Competition rages on for Jayhawks’ last starting spot

Blue Team guard Jamari McDowell and Red Team guard Johnny Furphy compete for a loose ball during Late Night in the Phog on Friday, Oct. 6, 2023 at Allen Fieldhouse. Photo by Nick Krug

Kansas City, Mo. — Kansas coach Bill Self says a characteristic of the best teams is a clear separation between their fifth- and sixth-best players. As good as Self thinks this year’s Jayhawks can be, they don’t have that quite yet.

KU has returning veterans KJ Adams Jr., Dajuan Harris Jr. and Kevin McCullar Jr. and transfer center Hunter Dickinson locked into four of its five starting spots. But the competition for the final place in the Jayhawks’ lineup continues less than three weeks before the season — and, asked about the battle between sixth-year senior Towson transfer Nick Timberlake and freshman Elmarko Jackson, Self, unsolicited, widened the scope of that competition even further.

“You can throw Johnny Furphy in that mix, too,” Self said at Wednesday’s Big 12 Conference media day. “And Jamari McDowell. But the bottom line is I don’t think either one of them (Jackson or Timberlake) are quite ready at this state to let it go because I don’t think they’re quite yet comfortable.

“As talented or as competitive as we envision them being, I think there’s a whole ‘nother step they’re going to get to, a whole ‘nother level they’re going to get to whenever they kind of figure it out as opposed to think all the time.”

All four players — now that four are firmly in the conversation — bring disparate skill sets to the shooting-guard role. They’ve been discussed again and again this offseason: Timberlake is a veteran shooter with a proven record of racking up points, albeit against lower-level opponents. Jackson is an instinctive driver and finisher who became a McDonald’s All-American after playing just three years of organized basketball. The freshman Furphy is taller and longer, at a listed 6-foot-9, and can go to the rim as easily as shoot 3s. (If he’s the choice, McCullar might be the nominal shooting guard, especially with Furphy working on bulking up this preseason.)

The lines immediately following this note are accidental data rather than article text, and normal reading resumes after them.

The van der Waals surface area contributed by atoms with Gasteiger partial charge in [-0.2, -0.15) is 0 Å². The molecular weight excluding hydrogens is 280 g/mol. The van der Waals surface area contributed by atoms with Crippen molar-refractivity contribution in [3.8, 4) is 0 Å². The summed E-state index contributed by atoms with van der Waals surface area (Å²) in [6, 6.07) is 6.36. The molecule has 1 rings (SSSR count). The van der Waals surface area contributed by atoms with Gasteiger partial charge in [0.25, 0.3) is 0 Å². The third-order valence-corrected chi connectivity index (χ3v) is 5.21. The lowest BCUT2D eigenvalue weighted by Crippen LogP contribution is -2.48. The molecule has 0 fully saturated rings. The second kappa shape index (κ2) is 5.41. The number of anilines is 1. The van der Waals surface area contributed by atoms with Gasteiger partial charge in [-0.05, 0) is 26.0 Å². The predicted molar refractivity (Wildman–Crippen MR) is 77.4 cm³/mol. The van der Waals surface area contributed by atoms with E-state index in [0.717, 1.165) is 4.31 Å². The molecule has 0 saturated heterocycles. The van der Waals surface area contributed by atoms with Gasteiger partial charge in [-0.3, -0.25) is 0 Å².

And fellow freshman McDowell, who Adams recently said has caught his attention during the preseason, has established himself as something of a dark-horse candidate. He got plenty of praise from Self Wednesday as “a pleasant surprise” who is “easy for the other guys to play with” and “probably the best equipped to play in a college game right now, from a feel and knowledge standpoint.” Harris called McDowell more of a “midrange player” than Jackson, who in other ways has a similar offensive repertoire.

The veterans generally supported the notion that those four are continuing to vie for one coveted place on the preseason No. 1 squad: “Y’all just going to have to see,” Harris said. “I can’t say too much.”

Indeed, generally, they were tight-lipped. Neither McCullar nor Harris expressed any particular preferences in terms of the skills they would want from that last starter. McCullar said all the candidates possess the baseline desire “to compete” that a starter would need; Harris said he’s experienced enough as a point guard to know how to work with any teammate — “I know what they all can do.”

Of course, as Self or anyone on the roster will tell you, with just nine scholarship players available this year, all four are going to play big roles no matter who starts.

“Whoever doesn’t start is going to come off the bench and give us great energy as well,” McCullar said, echoing his coach’s remarks.

The Jayhawks are now just over a week away from a charity exhibition at Illinois (5 p.m. Oct. 29) that could provide an opportunity for any player to stake his claim.


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